- Satellite Internet
If DSL or cable connections aren’t available in your area, you can enjoy the fastest internet speeds in your rural abode with the help of a satellite connection. The widespread coverage of a satellite connection makes it a good option for those living in hard-to-reach rural regions. However, it’s definitely pricier than other options and comes with low data limits that will drive you nuts in the long run. The typical satellite speeds fall within the 12 to 100 Mbps bracket. HughesNet is doing an incredible job at delivering fast satellite connections and low latency to rural internet users. It uses the fifth generation satellite networking technology to deliver reliable and stable connectivity.
- Fixed Wireless
Fixed Wireless connections are more affordable than satellite connections; however, you might not get speeds as fast as a satellite connection, or unlimited data like with cable connections. If DSL and cable internet is unavailable in your area, going with a Fixed Wireless option is a smart move. You also save up a lot from spending money on a huge satellite internet bill. However, do keep in mind frequent interference that may occur.
Rise Broadband is the largest fixed wireless provider in the country. Thanks to its widespread availability, rural internet users can easily find a Rise access point nearby!
- Mobile Broadband
A Mobile Broadband connection works best for when you’re on the go and need a temporary fix. Mobile Broadband allows users to freely browse, stream and play with 3G/4G, 4G LTE, and 5G speeds. You can make use of download speeds up to 140 Mbps with AT&T Wireless. The only downside of this type of connection is the lack of signal reception and strength which is based on location.
What to Know Before Picking out A Rural Internet Provider
Picking out the best internet in rural areas is no easy task. However, it’s important. The rural landscape makes it difficult to identify the best options when it’s performance-based. This is why knowing your digital data and speed needs is vital. You must take into account all the factors before you pick a rural internet option and plan. Don’t rush the process and keep the following in mind:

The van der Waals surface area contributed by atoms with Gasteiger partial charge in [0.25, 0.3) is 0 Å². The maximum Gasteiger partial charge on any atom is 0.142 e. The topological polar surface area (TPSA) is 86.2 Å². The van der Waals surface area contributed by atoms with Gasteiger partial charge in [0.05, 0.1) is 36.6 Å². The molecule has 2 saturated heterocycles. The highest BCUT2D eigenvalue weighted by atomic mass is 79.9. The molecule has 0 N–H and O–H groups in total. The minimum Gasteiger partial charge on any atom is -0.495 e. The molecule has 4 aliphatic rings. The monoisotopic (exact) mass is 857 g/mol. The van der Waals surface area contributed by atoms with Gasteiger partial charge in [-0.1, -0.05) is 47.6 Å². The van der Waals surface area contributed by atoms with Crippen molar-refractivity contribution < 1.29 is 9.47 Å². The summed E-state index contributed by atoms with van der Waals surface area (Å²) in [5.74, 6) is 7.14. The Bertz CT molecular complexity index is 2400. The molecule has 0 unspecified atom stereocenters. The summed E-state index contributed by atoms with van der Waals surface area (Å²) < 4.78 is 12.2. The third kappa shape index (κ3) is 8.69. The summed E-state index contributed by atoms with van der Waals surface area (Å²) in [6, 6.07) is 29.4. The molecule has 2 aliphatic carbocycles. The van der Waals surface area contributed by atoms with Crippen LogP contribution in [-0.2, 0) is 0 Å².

- Connection and Availability
Internet availability in remote and rural regions is a huge issue that is underlining the digital divide significantly. If you’re a part of rural America, you know what we’re talking about. You know the struggles and difficulties of picking the right internet connection based on availability. The type of connection you choose plays a vital role in your rural internet experience. You don’t have many options. And this is where HughesNet kicks in to save the day. The Gen5 Satellite Internet connection is independent of wired networks and works anywhere since it only uses existing copper phone lines in place in almost every rural region. Moreover, fixed wireless networks are also becoming more popular and available.
The availability of an ISP in your area does not mean the availability of any particular promotions and plans. Confirm the availability of the provider and their plans before settling down on one.
- Speed and Data
It’s important for you to observe your internet speed needs and choose the plan that suits your needs the best. Take a look at your internet usage, or in simpler words, the online activities you perform. Learn how much speed you typically need in a day to perform those activities. Also, keep in mind the number of internet users or devices connected to the network as that also has a direct impact on internet speeds.
Providers offer a variety of plans with multiple speed tiers and data limits. It depends on what you need and the availability of the plan at your location. Rural internet plans often come with data limitations regardless of connection type. But you will find AT&T and CenturyLink to be more than generous with their data allowance. Compare available options before settling on one.
The cost of the service is a prime factor when shopping for the internet. Unfortunately, the lack of options and limited availability make a reliable and trustworthy internet connection seriously expensive. Some internet types are more expensive due to the infrastructure and network costs, for instance, satellite internet is more expensive than dial-up. Explore and learn about available rural options and prices and weigh them against the value you receive with each plan.
High-Speed Rural Internet Options
The table below highlights the top rural internet providers, the type of connection, and the speeds they deliver.
Type of Connection
To Wrap it Up
Lack of options, limited availability, slow speeds, high prices, and capped data are not what you want to run into when internet shopping. But rural internet users have it hard when this is all they have. However, with few of the biggest names expanding their infrastructure in rural areas, there is still hope. You just have to explore what these biggest players offer in your rural abode and decide if that’s what you want!